The Rise and Fall of Time Life Books (2,310 words)
By Denny Hatch
Oct. 4, 1957, is etched in my memory almost as clearly as the day Kennedy was shot. That October day, the Russians launched sputnik, leaving the U.S. space program at the starting gate.
I stood on Columbia University's main campus talking with fellow students while this satellite whizzed over our heads, all of us fully expecting Armageddon. During a speech in Poland the previous year, Soviet Premier Nikita Khrushchev said to the West, "We will be at your burial."
During this period, American school children practiced regular air raid drills. Survivalists spent small fortunes outfitting backyard air raid shelters. In 1960, Khrushchev took off his shoe in the United Nations General Assembly and beat the desk in protest.
That same year, an amazing mailing arrived in America's mailboxes. It proclaimed in huge type: RUSSIA. As I recall, the envelope had a picture of the Kremlin and a montage of other photos including a Cossack and a Russian soldier. The mailing startled American consumers to their shoes. With all the scare-mongering by the media, no one to that point had created a consumer-oriented, geographical review on our feared enemy in sane, authoritative, readable English with spectacular full-color illustrations.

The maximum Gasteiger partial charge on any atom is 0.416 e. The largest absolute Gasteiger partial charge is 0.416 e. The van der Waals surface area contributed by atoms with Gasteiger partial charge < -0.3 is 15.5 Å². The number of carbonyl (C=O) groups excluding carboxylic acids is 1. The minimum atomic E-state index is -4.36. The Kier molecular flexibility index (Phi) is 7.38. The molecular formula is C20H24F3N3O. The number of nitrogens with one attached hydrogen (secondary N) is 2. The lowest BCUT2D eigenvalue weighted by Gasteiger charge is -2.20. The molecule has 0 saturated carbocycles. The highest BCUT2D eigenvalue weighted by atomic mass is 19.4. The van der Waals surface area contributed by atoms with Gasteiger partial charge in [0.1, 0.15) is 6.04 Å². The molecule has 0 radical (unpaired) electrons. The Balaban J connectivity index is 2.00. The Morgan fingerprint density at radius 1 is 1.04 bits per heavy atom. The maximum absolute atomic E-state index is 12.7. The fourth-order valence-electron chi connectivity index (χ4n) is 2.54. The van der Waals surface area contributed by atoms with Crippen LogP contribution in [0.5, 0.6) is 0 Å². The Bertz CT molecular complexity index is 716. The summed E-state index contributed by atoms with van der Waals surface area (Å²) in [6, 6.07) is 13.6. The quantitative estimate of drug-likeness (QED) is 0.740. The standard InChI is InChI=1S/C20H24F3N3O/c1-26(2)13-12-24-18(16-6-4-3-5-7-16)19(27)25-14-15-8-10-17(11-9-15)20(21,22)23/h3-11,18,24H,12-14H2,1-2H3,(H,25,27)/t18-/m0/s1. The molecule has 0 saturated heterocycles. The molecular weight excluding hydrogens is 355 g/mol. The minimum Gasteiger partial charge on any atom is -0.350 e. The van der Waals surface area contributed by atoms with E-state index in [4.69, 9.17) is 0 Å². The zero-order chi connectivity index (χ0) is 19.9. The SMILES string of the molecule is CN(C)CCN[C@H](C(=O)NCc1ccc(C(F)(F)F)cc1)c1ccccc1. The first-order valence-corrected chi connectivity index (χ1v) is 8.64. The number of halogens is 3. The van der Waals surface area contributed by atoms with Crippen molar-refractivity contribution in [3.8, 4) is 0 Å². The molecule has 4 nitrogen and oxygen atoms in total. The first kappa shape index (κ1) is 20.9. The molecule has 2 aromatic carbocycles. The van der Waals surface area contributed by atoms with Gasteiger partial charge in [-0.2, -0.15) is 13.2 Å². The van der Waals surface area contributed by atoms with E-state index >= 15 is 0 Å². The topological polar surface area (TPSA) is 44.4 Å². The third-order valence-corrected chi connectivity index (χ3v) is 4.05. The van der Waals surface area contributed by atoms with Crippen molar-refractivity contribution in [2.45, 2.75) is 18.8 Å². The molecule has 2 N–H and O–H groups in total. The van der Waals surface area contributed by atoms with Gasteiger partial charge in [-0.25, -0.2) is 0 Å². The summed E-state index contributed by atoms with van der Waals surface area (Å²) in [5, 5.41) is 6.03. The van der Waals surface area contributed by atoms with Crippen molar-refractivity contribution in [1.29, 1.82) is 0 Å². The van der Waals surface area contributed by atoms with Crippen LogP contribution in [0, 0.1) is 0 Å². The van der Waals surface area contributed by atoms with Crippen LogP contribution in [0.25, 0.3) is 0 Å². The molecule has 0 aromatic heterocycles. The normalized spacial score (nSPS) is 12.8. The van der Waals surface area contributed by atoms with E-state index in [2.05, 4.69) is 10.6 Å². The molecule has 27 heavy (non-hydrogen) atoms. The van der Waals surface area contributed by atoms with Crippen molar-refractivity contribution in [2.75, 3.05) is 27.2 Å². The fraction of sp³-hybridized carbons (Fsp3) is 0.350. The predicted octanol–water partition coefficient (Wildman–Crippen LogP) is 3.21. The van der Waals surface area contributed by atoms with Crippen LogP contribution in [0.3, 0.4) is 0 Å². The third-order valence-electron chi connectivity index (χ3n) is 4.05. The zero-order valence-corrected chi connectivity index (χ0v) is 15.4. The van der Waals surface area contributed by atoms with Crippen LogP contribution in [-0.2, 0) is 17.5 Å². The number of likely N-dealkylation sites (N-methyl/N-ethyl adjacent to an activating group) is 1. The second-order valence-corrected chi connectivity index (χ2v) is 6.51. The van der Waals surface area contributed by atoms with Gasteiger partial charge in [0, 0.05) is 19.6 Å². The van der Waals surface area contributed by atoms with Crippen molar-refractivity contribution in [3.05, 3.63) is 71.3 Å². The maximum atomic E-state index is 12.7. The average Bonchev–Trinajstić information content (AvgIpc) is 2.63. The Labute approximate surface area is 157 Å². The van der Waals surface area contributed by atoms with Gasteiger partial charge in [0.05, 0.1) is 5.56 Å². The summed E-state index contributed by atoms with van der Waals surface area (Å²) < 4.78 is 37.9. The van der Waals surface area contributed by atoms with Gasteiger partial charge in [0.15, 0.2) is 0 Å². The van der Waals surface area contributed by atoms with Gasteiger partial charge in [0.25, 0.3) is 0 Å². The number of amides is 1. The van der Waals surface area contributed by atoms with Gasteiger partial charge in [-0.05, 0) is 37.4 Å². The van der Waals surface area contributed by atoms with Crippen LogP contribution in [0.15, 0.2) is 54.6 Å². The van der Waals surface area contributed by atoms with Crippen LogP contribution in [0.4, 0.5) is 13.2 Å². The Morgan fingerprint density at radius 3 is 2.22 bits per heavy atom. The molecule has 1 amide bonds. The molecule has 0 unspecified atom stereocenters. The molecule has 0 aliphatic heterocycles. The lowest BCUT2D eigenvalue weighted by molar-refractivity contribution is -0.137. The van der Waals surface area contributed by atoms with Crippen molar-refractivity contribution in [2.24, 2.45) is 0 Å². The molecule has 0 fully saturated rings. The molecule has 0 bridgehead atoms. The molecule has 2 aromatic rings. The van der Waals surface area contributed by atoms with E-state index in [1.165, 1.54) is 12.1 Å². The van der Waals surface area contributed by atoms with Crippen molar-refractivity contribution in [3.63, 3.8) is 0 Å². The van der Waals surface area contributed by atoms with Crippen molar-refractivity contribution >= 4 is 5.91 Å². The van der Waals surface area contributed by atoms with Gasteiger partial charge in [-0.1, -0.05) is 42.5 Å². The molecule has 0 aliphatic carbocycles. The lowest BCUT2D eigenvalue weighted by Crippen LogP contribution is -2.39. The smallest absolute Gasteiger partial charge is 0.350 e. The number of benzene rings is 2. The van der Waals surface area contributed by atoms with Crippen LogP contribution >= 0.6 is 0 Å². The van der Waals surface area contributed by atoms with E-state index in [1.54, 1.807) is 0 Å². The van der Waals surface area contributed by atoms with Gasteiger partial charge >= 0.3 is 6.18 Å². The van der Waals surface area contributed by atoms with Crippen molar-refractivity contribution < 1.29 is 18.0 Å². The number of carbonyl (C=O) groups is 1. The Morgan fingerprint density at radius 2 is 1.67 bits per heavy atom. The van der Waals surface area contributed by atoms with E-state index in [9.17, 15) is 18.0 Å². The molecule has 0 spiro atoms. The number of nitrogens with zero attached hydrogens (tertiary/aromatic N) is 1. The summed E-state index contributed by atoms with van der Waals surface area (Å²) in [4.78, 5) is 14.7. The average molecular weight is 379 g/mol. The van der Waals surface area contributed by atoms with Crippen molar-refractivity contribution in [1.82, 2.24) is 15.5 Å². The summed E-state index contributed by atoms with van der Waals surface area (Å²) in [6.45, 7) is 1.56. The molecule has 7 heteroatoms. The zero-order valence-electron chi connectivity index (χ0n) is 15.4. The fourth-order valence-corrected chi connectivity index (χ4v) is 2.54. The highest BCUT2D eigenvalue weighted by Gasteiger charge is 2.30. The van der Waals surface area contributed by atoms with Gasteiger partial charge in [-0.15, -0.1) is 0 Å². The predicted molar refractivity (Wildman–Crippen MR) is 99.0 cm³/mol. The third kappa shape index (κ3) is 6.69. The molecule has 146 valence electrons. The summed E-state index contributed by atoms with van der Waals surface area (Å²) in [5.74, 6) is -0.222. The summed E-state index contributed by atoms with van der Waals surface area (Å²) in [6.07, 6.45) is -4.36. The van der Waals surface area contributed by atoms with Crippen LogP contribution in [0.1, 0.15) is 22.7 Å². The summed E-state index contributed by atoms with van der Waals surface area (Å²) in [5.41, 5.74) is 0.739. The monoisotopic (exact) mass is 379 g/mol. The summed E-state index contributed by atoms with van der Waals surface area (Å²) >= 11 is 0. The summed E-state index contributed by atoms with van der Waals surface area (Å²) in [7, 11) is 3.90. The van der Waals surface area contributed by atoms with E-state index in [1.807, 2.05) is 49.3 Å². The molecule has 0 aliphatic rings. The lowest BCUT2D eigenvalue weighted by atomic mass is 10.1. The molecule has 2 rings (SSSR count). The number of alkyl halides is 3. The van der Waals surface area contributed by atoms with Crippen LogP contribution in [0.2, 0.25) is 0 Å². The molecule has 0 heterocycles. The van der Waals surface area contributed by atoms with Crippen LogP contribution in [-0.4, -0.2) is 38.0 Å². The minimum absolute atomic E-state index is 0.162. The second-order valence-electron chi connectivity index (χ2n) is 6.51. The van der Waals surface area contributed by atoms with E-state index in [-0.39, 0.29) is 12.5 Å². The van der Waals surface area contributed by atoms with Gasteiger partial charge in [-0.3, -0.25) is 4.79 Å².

This was the very first mailing from Time-Life Books, the brainchild of Jerome Hardy, an authentic publishing genius who came to Time Inc. from Doubleday where he was vice president of advertising for the book clubs. Started as a department of the old LIFE magazine, Time-Life Books soon took on a life of its own. In its heyday, it was the most profitable division of the entire corporation. Since the operation was mail order and under the radar of the retail trade, its titanic successes were never recorded in the nation's best-seller lists.
The idea behind the project was to exploit the massive Time Inc. archives. When Hardy first arrived in 1959, he helped Time dip its toe into the book publishing waters with a tacky paperback series called "Time Capsules," excerpts from Time magazine on a year-by-year basis and illustrated with cruddy black-and-white reproductions. The covers were muddy green and brown and totally uninviting; the series did not last.